On May 31, 2019, China’s Ministry of Commerce (“MOFCOM”) announced at a press conference that the country will soon establish a new “unreliable entities list” (“UEL”).
MOFCOM explained that foreign enterprises, organizations and individuals who fail to obey market principles, depart from the spirit of contracts, or block or cease to supply Chinese enterprises for non-commercial reasons, and who seriously harm Chinese enterprises’ rights and interests, will be added to the UEL. The legal authority for the new list will be based on, among other things, China’s Foreign Trade Law, Anti-Monopoly Law and State Security Law. Implementing regulations are expected to be published in the near future.
The move is widely seen as a response to the United States’ recent decision to impose broad prohibitions on transactions relating to exports, re-exports or transfers to Chinese telecommunication giant Huawei Technologies Co., Ltd. (“Huawei”) of US goods, software or technology. As a number of other jurisdictions, including Japan and the European Union, have taken or are considering imposing restrictions in some form on Huawei under their own laws, China’s introduction of UEL creates potential conflict of laws issues across multiple jurisdictions.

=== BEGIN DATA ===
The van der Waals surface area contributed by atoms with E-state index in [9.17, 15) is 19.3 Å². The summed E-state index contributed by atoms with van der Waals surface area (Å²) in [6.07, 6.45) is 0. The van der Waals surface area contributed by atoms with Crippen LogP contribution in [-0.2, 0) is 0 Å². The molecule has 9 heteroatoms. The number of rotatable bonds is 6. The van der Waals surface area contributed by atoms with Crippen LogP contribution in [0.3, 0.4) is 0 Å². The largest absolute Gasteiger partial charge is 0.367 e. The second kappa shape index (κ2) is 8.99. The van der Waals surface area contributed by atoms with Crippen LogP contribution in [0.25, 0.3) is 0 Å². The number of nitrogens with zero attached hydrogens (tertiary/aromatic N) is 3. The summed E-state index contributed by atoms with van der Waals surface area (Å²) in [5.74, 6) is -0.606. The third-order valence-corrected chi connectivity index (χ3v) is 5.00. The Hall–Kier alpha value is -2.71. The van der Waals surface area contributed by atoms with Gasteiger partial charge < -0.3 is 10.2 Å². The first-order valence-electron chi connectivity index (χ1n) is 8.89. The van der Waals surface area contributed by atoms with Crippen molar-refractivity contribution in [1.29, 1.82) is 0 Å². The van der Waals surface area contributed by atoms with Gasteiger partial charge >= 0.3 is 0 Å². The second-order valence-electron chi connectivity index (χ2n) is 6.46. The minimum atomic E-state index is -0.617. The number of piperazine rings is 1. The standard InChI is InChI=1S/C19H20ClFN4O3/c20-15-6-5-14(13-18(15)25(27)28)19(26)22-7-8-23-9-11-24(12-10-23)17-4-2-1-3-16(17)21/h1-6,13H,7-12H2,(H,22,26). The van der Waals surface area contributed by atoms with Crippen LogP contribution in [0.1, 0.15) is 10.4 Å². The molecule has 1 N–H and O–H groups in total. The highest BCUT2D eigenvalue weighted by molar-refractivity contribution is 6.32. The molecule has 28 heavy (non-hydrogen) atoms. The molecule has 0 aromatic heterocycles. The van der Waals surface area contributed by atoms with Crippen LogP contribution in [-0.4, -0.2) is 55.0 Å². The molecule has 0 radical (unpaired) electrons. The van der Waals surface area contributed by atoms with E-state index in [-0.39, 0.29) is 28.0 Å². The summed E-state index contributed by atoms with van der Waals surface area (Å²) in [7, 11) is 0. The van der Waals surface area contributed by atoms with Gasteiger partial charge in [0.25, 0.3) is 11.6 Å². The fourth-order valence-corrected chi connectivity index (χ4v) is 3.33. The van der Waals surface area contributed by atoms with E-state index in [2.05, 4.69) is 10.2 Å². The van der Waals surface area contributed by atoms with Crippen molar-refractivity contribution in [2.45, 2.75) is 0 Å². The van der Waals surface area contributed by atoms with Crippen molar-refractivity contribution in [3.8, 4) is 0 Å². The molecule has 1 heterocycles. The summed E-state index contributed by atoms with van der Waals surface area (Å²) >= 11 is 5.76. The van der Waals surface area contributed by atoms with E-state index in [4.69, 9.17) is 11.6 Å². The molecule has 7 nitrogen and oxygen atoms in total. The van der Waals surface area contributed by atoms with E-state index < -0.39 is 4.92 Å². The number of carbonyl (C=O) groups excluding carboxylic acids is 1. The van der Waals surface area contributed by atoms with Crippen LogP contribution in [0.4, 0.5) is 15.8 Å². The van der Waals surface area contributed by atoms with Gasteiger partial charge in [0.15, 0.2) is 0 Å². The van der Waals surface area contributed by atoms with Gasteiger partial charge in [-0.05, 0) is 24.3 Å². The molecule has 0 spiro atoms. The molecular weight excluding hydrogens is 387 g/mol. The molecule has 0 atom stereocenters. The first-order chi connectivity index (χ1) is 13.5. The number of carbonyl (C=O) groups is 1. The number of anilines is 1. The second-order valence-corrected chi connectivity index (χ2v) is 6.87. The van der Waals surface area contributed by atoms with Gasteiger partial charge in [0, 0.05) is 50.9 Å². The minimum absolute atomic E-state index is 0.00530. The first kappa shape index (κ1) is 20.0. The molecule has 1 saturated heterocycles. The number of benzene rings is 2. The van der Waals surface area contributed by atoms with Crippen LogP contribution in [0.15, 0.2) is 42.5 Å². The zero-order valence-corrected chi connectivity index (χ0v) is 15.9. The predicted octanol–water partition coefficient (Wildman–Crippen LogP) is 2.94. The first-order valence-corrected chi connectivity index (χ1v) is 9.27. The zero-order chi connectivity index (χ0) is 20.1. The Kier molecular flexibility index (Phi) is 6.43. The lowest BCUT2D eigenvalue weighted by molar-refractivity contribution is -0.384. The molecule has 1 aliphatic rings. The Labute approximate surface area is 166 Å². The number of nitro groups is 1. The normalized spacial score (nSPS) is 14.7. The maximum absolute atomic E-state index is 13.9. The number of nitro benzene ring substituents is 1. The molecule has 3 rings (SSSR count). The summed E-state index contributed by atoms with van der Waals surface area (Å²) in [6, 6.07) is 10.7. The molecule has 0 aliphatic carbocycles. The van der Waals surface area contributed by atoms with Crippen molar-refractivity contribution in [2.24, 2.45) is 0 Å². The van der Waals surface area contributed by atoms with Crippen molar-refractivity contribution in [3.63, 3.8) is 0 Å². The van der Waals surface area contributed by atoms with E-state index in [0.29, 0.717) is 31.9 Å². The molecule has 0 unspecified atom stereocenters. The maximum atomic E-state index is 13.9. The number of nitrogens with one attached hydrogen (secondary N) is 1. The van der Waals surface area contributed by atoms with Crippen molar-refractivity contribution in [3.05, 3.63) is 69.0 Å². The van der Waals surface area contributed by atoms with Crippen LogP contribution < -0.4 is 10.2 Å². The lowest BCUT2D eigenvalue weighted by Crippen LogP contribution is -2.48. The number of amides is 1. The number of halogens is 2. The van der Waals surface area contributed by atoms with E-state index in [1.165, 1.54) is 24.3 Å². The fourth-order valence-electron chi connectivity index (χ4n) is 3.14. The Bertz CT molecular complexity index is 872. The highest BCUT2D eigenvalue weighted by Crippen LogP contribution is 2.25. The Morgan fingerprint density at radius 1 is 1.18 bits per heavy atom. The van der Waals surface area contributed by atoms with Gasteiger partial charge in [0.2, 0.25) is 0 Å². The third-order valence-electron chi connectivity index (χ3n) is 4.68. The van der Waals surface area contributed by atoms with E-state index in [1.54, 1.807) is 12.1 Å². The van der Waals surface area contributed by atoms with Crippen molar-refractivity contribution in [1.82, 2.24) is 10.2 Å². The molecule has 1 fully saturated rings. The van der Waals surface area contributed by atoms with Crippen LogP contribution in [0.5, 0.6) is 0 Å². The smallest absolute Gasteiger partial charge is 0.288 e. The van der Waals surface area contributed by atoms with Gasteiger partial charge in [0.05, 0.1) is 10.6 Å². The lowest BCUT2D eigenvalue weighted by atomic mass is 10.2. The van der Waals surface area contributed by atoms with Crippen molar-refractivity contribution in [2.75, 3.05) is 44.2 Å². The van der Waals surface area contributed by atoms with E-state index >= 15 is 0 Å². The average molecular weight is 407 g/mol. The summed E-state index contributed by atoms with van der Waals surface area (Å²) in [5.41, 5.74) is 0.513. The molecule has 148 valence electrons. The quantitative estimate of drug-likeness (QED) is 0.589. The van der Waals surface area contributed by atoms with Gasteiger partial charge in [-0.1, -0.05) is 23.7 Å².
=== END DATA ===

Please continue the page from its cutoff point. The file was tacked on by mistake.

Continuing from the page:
Please join Mayer Brown International Trade lawyers as they discuss these important developments and strategic considerations for companies subject to the laws of different jurisdictions. Topics to be covered include:
- What is the UEL and why was it created?
- Who is likely to be named on the UEL?
- What are the anticipated consequences of being named on the UEL?
- When will the UEL be determined and released?
- What are the key conflict of laws issues that should be considered by companies with global operations?
- How to avoid being named on the UEL and/or respond to such a designation?